Hi Dien Kwik & Manuel Meyer, I see your points.
Bruno Baketaric

Hi Bruno:

In a traditional organization, a person holds the whole set of job position. Let’s say you are a manager, you would have responsibility over the whole set of what a manager does.

In a holacratic organization, if it’s done correctly, you would divide up the job description of a manager into the smallest units of related work, which is what roles are, kind of :). You would then find the best person to fill each one of these roles, and it’s not necessarily the former manager, and it shouldn’t be if you really want to distribute authorities.

When you do this, you will then have multiple roles (and thus multiple persons) doing what one person did in the traditional organization. If you draw lines of interactions between the roles, you do get a lot more number of lines than in a traditional organization. I think this is the part that you mention is riskier.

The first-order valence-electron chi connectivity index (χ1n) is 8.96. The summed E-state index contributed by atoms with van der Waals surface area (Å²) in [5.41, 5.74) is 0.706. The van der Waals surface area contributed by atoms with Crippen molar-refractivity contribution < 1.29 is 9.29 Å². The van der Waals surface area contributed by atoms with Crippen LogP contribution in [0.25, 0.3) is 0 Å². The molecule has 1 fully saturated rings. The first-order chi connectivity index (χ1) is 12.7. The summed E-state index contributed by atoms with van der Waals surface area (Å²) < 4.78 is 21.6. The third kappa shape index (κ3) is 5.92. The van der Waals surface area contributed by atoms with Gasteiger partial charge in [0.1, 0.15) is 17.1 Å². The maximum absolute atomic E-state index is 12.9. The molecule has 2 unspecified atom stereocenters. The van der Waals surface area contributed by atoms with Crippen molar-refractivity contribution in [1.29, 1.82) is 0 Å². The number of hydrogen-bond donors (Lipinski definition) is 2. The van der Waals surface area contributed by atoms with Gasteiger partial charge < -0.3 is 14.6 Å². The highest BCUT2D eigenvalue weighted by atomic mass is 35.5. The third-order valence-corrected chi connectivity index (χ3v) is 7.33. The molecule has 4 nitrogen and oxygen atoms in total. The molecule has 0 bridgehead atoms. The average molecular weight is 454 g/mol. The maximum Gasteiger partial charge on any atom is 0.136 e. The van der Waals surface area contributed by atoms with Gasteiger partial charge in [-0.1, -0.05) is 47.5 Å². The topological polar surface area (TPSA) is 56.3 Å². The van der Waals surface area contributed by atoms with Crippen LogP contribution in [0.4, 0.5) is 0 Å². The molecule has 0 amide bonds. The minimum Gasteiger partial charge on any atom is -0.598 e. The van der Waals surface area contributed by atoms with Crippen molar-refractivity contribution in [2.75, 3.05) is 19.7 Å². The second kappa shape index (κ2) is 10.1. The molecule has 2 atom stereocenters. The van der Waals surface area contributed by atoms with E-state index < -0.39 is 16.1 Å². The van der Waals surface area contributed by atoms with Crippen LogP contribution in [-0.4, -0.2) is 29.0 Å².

In my experience, it was only slightly confusing at the beginning, because you don’t just go to the same person for everything, but instead you have to find out who’s doing what. After a while though, people,get used to it and no more confusion and it seems to work okay until now.